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Friday, July 20, 2018

Folksy Talk

There is a splash of earthy colours on the walls of the Art Hub in Grubshup restaurant on Law College road.

Written by Shruti Nambiar | Published: May 16, 2012 2:32:22 am

There is a splash of earthy colours on the walls of the Art Hub in Grubshup restaurant on Law College road. For an exhibition titled Buddha Smile,three artists have come together with art works which are multi-hued reflections on life,politics and natural beauty. Delhi-based Monet Saha,Joydeep Bhattacharjee from Agartala,and Aloke Dutta from Bengal may have different philosophies that they want to depict through their art,but the styles of all three are soaked in folk art. Saha works on terracotta plates and natural colours,Bhattacharjee amalgamates Kalighat pat,Madhubani and “children’s art” to come up with frames full of intricate lines and sketches; while Dutta’s canvases are simple wood cut prints that depict life in the village. “My ‘Shora’ works are mostly replications of the Bengal school of art,and also the Hindu mythology,” says Saha,the only one from the trio is in the city for the exhibition.

Saha’s canvases are concave terracotta plates,about the size of two palms,on which he paints with vegetable colours bound together with egg white. An alumnus of Delhi University (DU),he is also a sculptor,creating divine figurines and human forms on terracotta slabs. At DU,he was awarded a national,young artist scholarship. He later completed a degree in animation from the Film and Television Institute of India (FTII) in Pune,and is now also a film-maker.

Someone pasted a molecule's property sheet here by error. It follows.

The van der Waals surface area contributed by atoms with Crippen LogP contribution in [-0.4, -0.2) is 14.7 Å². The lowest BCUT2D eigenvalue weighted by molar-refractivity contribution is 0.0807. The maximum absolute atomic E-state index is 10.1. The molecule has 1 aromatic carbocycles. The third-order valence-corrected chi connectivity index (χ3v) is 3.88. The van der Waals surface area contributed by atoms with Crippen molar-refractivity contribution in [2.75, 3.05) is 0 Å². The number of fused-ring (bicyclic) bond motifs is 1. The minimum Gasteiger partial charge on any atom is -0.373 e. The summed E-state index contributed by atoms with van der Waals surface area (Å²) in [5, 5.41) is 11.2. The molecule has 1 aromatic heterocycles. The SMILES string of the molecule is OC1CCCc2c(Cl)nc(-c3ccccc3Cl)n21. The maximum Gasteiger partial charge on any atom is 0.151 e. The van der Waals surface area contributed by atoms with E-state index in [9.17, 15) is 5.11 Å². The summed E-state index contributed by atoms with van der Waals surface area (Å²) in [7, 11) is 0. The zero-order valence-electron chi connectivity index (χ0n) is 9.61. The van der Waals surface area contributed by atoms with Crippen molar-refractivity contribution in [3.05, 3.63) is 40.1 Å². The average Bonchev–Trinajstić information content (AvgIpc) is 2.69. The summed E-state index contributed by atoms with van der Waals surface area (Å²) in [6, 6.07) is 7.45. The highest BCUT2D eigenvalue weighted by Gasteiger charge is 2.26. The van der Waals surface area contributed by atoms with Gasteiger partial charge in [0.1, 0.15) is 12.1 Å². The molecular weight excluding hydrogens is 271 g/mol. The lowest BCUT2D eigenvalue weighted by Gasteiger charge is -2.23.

Bhattacharjee is a product of Rabindra Bharati University,and was the recipient of a certificate from The Camlin Foundation,through which he traveled to France recently. He also won the Dhoomimal Art Center award,and the North East National Award. Dutta’s style on the other hand is muted. His works are simple frames of black and white lines,one showing a mother and a child,while another titled ‘Calf’ shows the animal in a rural pond. “He comes from a small village in Bengal,and when he shifted to Kolkata,he used to miss gao ki khushbu all the time. So his works are mostly connected to farming and rural landscapes,” says Saha.

But the most striking pieces at the exhibition are the Buddha portraits made by Bhattacharjee. They are multiple pieces of the same Buddha bust,some of them with words like corruption intertwined in the lines. One montage shows two Buddha faces,one red and one green. “It shows parivartan. It is his way of saying that even though the colour of the government has changed,the reality remains the same,” says Saha.

Buddha Smile will run at The Art Hub,Grubshup restaurant,Law college road,till May 20.

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